(Photo credit: Spectra)

Initiative

Spectra rolls out 30% minimum recycled content standard

| Global themes | Spectra Packaging | Suffolk | United Kingdom

In 2018, Spectra unveiled its PCR10 initiative to widespread customer support. PCR10 was an innovative mandatory environmental venture that saw 10% recycled materials added to all their plastic containers, officially included as a standard.

The company's long-term desire has always been to reduce virgin material levels in products, encouraging customers to embrace Post-Consumer Recycled (PCR) content. To back up this desire, they continue to put solid and robust supply chains in place to support customer demand.   

Since then, the firm has seen more and more customers appreciate the environmental benefits of recycled content in their packaging, with many taking levels beyond 10%, in many instances as high as 100%.   

Joe Maynard, Spectra’s Managing Director, said, “One could argue, we have successfully achieved our original objective of actively encouraging our customers to take the recycled leap. However, we will continue to support and advise those customers looking to do the right thing”. 

He added, “Although considered radical at the time, our mandatory approach was aimed at removing the onus from the customer, with us taking the lead as a responsible and supportive manufacturer”.     

New legislation

As widely reported, a new tax introduced by the UK Government will come into force in April 2022 to try and raise the minimum level of recycled content in plastic packaging to 30%. As an established champion of recycled plastics, Spectra supports the latest move with the rollout of the new PCR30 initiative.    

PCR30 will see all new quoted projects include a minimum of 30% PCR as standard in all the company's HDPE and PET containers. The new initiative also considers additional masterbatch colourant content to ensure the pack still satisfies the regulatory minimum recycled content limit.   

Any customers not wishing to include a minimum of 30% recycled content in their bottles will need to advise the company on their opt-out wishes; however, such opt-out arrangements will take into account the Government’s new levy.    

Despite the Government’s best intentions, it is widely anticipated that feedstocks of recycled materials will come under pressure as everyone adjusts to the new legislation bringing new challenges to the industry. 

People are all yet to see any fine details of the Government’s new Plastic Packaging Tax; however, a recent study revealed that significant numbers of businesses were not even aware of the imminent levy when asked.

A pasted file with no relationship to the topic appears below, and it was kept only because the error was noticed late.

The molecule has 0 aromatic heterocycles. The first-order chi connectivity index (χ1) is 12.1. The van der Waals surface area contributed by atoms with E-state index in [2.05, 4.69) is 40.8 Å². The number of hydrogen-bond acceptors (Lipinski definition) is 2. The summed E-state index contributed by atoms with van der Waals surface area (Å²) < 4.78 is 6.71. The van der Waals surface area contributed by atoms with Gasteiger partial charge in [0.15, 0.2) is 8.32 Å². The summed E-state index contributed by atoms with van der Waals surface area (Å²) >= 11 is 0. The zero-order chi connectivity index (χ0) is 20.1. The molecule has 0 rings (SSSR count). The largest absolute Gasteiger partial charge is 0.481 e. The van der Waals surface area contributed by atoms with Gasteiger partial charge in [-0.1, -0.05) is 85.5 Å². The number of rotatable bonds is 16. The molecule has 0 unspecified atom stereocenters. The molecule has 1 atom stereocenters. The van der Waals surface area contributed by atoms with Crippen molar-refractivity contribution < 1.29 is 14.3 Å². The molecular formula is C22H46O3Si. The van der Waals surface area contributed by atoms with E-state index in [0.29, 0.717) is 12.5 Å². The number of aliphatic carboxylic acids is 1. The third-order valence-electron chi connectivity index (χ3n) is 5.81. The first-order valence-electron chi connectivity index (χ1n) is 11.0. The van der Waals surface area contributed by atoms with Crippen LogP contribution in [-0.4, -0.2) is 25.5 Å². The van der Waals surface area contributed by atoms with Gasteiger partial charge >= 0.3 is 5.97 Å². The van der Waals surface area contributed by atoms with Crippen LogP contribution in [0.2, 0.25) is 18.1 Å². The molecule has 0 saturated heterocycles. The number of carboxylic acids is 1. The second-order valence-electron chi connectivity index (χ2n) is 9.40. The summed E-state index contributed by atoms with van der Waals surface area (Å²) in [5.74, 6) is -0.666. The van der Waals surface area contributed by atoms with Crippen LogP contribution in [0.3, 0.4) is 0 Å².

Undoubtedly, there are several benefits to the Government’s new tax; however, there are also some potential challenges to consider.   

For instance, consumers will need educating about responsible practices to support recycling, including drastically reducing current littering behaviours. Conversely, initial demand could also see the limited availability of recyclate. That said, despite some of the potential challenges, Spectra believes they should support any attempts by the Government to encourage the use of recycled materials.     

Indeed, PCR provides several unquestionable benefits for brands looking to minimise their environmental impact.   

For example, replacing virgin materials with recycled content can help the company move towards a circular economy instead of an environmentally harmful ‘take, make and waste’ linear model, where products can potentially end their lives in landfill sites or the environment. A circular approach helps redirect discarded, often single-use, items away from landfills to help close the loop.    

PCR usage also helps lessen greenhouse gas emissions which are harmful to the environment. Plastic production processes typically incur lower greenhouse gas emissions when recycled feedstocks are used instead of virgin feedstocks. The reduction of CO2 levels is achievable because the systems used to produce those recycled feedstocks are less carbon-intensive than conventional raw material extraction processes.     

There is no denying that increased consumer awareness has fueled public demand for recycled packaging, which, in itself, will provide real opportunities for brands to share their environmental values, build brand loyalty and change customer perception. By using recycled content in their packaging, brands can demonstrate voluntary responsibility around supply chain practices, showing genuine, responsible leadership.    

Joe said, “Our original PCR10 initiative provided the perfect launchpad for brands looking to embrace recycled content, and we anticipate that PCR30 will further incentivise customers to ramp up their responsible packaging practices for the benefit of the environment”.

 

www.spectra-packaging.co.uk

 






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